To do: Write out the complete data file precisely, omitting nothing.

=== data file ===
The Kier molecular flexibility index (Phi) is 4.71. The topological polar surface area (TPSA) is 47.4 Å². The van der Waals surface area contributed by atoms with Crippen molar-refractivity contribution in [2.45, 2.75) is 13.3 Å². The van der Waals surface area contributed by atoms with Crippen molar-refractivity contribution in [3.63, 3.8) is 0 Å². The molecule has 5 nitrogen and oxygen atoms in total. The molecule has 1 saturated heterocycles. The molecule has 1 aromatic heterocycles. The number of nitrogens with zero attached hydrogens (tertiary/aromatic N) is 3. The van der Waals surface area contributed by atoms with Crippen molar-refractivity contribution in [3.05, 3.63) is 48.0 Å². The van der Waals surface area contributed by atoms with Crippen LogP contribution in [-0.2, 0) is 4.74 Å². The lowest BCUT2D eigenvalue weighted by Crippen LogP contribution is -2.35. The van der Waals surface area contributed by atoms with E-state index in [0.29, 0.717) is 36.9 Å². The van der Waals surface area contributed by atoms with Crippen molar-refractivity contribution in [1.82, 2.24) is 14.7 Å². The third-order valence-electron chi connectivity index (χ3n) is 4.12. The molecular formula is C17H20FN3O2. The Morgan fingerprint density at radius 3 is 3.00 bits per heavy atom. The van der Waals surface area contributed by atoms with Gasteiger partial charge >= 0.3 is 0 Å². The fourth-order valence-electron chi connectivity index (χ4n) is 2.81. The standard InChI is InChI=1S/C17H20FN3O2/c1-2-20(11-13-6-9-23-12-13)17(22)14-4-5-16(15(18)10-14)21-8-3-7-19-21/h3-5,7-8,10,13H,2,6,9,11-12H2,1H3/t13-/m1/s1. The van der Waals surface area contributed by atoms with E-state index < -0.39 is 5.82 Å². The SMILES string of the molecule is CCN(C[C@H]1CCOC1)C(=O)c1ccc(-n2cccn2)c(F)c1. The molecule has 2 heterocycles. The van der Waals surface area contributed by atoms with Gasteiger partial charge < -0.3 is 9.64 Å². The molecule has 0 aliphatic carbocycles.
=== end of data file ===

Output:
The Kier molecular flexibility index (Phi) is 4.71. The topological polar surface area (TPSA) is 47.4 Å². The van der Waals surface area contributed by atoms with Crippen molar-refractivity contribution in [2.45, 2.75) is 13.3 Å². The van der Waals surface area contributed by atoms with Crippen molar-refractivity contribution in [3.63, 3.8) is 0 Å². The molecule has 5 nitrogen and oxygen atoms in total. The molecule has 1 saturated heterocycles. The molecule has 1 aromatic heterocycles. The number of nitrogens with zero attached hydrogens (tertiary/aromatic N) is 3. The van der Waals surface area contributed by atoms with Crippen molar-refractivity contribution in [3.05, 3.63) is 48.0 Å². The van der Waals surface area contributed by atoms with Crippen LogP contribution in [-0.2, 0) is 4.74 Å². The lowest BCUT2D eigenvalue weighted by Crippen LogP contribution is -2.35. The van der Waals surface area contributed by atoms with E-state index in [0.29, 0.717) is 36.9 Å². The van der Waals surface area contributed by atoms with Crippen molar-refractivity contribution in [1.82, 2.24) is 14.7 Å². The third-order valence-electron chi connectivity index (χ3n) is 4.12. The molecular formula is C17H20FN3O2. The Morgan fingerprint density at radius 3 is 3.00 bits per heavy atom. The van der Waals surface area contributed by atoms with Gasteiger partial charge >= 0.3 is 0 Å². The fourth-order valence-electron chi connectivity index (χ4n) is 2.81. The standard InChI is InChI=1S/C17H20FN3O2/c1-2-20(11-13-6-9-23-12-13)17(22)14-4-5-16(15(18)10-14)21-8-3-7-19-21/h3-5,7-8,10,13H,2,6,9,11-12H2,1H3/t13-/m1/s1. The van der Waals surface area contributed by atoms with E-state index < -0.39 is 5.82 Å². The SMILES string of the molecule is CCN(C[C@H]1CCOC1)C(=O)c1ccc(-n2cccn2)c(F)c1. The molecule has 2 heterocycles. The van der Waals surface area contributed by atoms with Gasteiger partial charge < -0.3 is 9.64 Å². The molecule has 0 aliphatic carbocycles.